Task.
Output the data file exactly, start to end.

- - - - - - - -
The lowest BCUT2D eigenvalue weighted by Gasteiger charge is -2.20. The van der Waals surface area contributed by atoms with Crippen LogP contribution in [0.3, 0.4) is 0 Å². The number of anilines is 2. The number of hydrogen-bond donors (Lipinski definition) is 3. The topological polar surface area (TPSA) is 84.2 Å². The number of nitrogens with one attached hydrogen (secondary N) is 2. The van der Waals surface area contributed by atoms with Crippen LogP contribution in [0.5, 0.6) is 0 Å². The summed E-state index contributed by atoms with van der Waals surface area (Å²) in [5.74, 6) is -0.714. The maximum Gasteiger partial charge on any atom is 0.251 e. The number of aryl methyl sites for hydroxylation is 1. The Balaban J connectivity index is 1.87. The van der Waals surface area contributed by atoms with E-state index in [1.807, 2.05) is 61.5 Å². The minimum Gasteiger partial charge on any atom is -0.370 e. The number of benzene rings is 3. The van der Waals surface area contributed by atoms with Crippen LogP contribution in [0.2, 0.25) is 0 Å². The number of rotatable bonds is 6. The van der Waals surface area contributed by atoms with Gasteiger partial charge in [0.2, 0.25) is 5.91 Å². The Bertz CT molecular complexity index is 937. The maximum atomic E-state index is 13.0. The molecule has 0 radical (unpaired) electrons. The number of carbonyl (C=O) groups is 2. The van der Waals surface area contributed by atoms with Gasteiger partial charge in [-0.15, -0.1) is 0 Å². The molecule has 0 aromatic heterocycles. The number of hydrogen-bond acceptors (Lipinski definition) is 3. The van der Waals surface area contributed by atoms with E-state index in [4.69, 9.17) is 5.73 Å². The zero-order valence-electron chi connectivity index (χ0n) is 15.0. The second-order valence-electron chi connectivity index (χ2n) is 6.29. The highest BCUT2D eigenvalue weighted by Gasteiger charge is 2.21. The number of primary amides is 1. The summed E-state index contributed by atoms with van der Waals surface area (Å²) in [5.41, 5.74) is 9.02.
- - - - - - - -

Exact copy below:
The lowest BCUT2D eigenvalue weighted by Gasteiger charge is -2.20. The van der Waals surface area contributed by atoms with Crippen LogP contribution in [0.3, 0.4) is 0 Å². The number of anilines is 2. The number of hydrogen-bond donors (Lipinski definition) is 3. The topological polar surface area (TPSA) is 84.2 Å². The number of nitrogens with one attached hydrogen (secondary N) is 2. The van der Waals surface area contributed by atoms with Crippen LogP contribution in [0.5, 0.6) is 0 Å². The summed E-state index contributed by atoms with van der Waals surface area (Å²) in [5.74, 6) is -0.714. The maximum Gasteiger partial charge on any atom is 0.251 e. The number of aryl methyl sites for hydroxylation is 1. The Balaban J connectivity index is 1.87. The van der Waals surface area contributed by atoms with E-state index in [1.807, 2.05) is 61.5 Å². The minimum Gasteiger partial charge on any atom is -0.370 e. The number of benzene rings is 3. The van der Waals surface area contributed by atoms with Crippen LogP contribution in [0.2, 0.25) is 0 Å². The number of rotatable bonds is 6. The van der Waals surface area contributed by atoms with Gasteiger partial charge in [0.2, 0.25) is 5.91 Å². The Bertz CT molecular complexity index is 937. The maximum atomic E-state index is 13.0. The molecule has 0 radical (unpaired) electrons. The number of carbonyl (C=O) groups is 2. The van der Waals surface area contributed by atoms with Gasteiger partial charge in [-0.15, -0.1) is 0 Å². The molecule has 0 aromatic heterocycles. The number of hydrogen-bond acceptors (Lipinski definition) is 3. The van der Waals surface area contributed by atoms with E-state index in [4.69, 9.17) is 5.73 Å². The zero-order valence-electron chi connectivity index (χ0n) is 15.0. The second-order valence-electron chi connectivity index (χ2n) is 6.29. The highest BCUT2D eigenvalue weighted by Gasteiger charge is 2.21. The number of primary amides is 1. The summed E-state index contributed by atoms with van der Waals surface area (Å²) in [5.41, 5.74) is 9.02.